Jessie Gruman is the founder and president of the Center for Advancing Health (CFAH), an independent, nonpartisan, Washington-based policy institute.
After spending weeks scouring the Web, consulting with her child's pediatrician and allergist, listening to TV doctors, and quizzing her friends, my colleague has decided not to have her son vaccinated against H1N1 flu virus. She joins other mothers, pregnant women, healthcare workers worldwide, and others in rejecting the public health messages about the importance and safety of the vaccine. She is a smart, savvy consumer of healthcare, and this decision represents thoughtful consideration of a variety of information.
Her decision illustrates an accelerating trend: In response to a constant stream of messages urging people to become active participants in their healthcare and an equally steady stream of news reports on the uncertainty of science, conflicts of interest among doctors, and the dangers of medical care, some people are doing just that.
But those who exhort us to be more active in our care have made the easy assumption that if we do so, we will make the same decisions for ourselves that our clinicians and public health officials would have made for us: We will stop smoking, follow mammography guidelines, take our pills as directed, and get the vaccinations. The considerable number of those who plan to refuse the H1N1 vaccine is proof that this assumption is false and that our engagement will unquestionably have an impact on our own health and the health of the public in unexpected ways.
I write a lot about how one of the unintended consequences of healthcare is the imposition of increased responsibility on individuals to make decisions and perform tasks that were formerly accomplished by professionals—particularly spelling out what this means for people who are frail and ill and vulnerable.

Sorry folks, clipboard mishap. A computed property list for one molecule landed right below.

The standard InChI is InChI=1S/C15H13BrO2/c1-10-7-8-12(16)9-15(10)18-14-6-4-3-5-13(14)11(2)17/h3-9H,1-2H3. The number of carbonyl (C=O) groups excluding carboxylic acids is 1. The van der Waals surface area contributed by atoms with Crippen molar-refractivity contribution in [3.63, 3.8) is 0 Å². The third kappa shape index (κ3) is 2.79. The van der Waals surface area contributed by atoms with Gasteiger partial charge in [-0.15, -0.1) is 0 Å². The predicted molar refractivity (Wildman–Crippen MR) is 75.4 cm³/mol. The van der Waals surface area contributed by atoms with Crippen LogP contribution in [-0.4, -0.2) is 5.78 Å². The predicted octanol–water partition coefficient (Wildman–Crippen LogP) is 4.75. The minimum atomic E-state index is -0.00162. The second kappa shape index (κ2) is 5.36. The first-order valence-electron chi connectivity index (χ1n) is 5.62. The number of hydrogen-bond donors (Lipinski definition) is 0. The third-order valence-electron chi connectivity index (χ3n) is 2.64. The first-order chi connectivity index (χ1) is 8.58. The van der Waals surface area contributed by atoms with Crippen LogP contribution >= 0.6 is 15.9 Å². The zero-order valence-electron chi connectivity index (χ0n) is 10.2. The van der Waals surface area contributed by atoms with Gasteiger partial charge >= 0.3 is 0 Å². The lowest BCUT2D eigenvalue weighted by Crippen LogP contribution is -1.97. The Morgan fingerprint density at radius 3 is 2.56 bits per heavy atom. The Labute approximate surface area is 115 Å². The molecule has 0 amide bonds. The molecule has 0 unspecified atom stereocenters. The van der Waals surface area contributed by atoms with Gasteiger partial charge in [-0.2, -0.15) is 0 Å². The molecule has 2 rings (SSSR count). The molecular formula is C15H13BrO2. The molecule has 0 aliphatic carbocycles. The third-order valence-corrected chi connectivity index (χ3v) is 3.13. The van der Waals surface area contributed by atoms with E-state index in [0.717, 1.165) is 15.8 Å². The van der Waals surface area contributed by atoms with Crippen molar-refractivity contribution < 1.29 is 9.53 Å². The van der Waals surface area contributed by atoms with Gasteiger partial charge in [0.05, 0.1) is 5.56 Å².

My colleague's H1N1 decision, however, comes from the other end of the engagement continuum: people who are curious, motivated, and able and who know something about the progress and methods of science. We weigh the available evidence against our personal experiences, values, and preferences and make a choice that may not agree with either our physician's expert recommendation or a population-based public health agenda.
Those like this among us will not limit our consumer investigations to finding the cheapest X-ray for our sprained ankle or the best drug plan for our mom. We will not restrict our demands for shared decision-making with our doctor only to those choices that promise similar outcomes with different side effects. Nope. We have responded to the imprecations that we become informed purchasers of value and ask questions, and we don't believe that any aspect of this service-delivery enterprise of healthcare is off-limits to our scrutiny.
Highly engaged patients demand a new kind of relationship with our physicians—one that requires flexibility, patience, and humility—as we try to understand what is wrong with us and how what they recommend might (but might not) help. We question their sources, experience, and opinions of the latest JAMA article; we judge them based on the quality of their training and publications and ratings of their manners by other patients. And we may or may not follow their advice.
Few among us—patients or clinicians—deny the new reality: Healthcare is changing, as is the public's recognition that we have to be more engaged in our care. The change already challenges all of us: Physicians complain about the Internet articles that their patients want to discuss; patients complain that the doctor won't answer their questions. We have a long way to go before we find new models of interacting that leave all of us feeling like we are working together for the best possible outcome.
In the meantime, however, the stakes are considerable.